“We’re going to get you in a delivery room right now and start the process of inducing you. Don’t worry, it will still be hours before the babies are delivered so as soon as we get you into the room you can call your husband and family.”

Before I knew it I was being wheeled to a delivery room and introduced to a slew of nurses and doctors and given an ugly hospital gown instead of the cute leopard one I should have ordered on Amazon.

“How much do you weigh, Stacey?” the nurse on duty asked me while recording things on her chart.  “A ton,” I lamented, followed with “Uh, I haven’t been weighed since I was 20 weeks along and I was hoping we could keep it that way.”

Luckily my nurse appreciated my sense of humor and she chuckled as she threw a guesstimate onto her chart that I caught a glimpse of later and nearly cried. I also warned her about the potential situation happening with my crotchal region.  “I haven’t been able to see down there in awhile, it’s kind of been a guessing game,” I apologized. She assured me that she saw vaginas all day and bushes were making a comeback.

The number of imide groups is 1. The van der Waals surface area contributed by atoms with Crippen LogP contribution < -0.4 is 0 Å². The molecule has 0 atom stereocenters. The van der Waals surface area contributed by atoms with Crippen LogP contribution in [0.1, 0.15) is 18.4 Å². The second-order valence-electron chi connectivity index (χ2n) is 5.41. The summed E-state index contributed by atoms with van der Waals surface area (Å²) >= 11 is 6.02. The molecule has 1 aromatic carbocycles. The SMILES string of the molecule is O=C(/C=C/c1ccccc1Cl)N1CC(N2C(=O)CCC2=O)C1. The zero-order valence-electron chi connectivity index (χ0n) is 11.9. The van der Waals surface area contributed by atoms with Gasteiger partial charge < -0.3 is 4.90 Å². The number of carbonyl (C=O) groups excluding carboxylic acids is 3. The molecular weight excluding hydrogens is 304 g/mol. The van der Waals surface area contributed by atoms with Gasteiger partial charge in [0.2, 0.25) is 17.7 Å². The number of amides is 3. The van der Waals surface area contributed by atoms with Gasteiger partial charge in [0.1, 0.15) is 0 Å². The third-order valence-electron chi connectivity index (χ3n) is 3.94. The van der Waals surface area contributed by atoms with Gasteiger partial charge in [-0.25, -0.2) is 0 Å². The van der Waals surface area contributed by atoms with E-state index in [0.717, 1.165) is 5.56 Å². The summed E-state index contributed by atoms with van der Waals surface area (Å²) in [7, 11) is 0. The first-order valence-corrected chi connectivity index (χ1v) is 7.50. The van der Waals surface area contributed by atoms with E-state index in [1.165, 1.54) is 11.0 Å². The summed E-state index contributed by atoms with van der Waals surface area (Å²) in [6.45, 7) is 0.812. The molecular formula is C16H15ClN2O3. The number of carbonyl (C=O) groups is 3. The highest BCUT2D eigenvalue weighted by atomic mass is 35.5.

I called my husband and my mom, the Doctor broke my water and the next few hours were a blur of needles being shoved into me, contractions, me cracking inappropriate jokes, and ultimately being wheeled into the blinding lights of the OR with a team of people hovered around my vagina. My mom took pictures and my husband held onto one of my dead legs for dear life. I couldn’t feel a thing and it was glorious.

The birth went smoothly and thankfully no medical intervention was needed that warranted delivering in the OR.  Baby A came out like a wrecking ball, and he was only handed to me long enough for me to say “You’re so beautiful! Disgusting, but perfect,” to his tiny slimy body before they whisked him away and carried on like it was a baby birthing assembly line.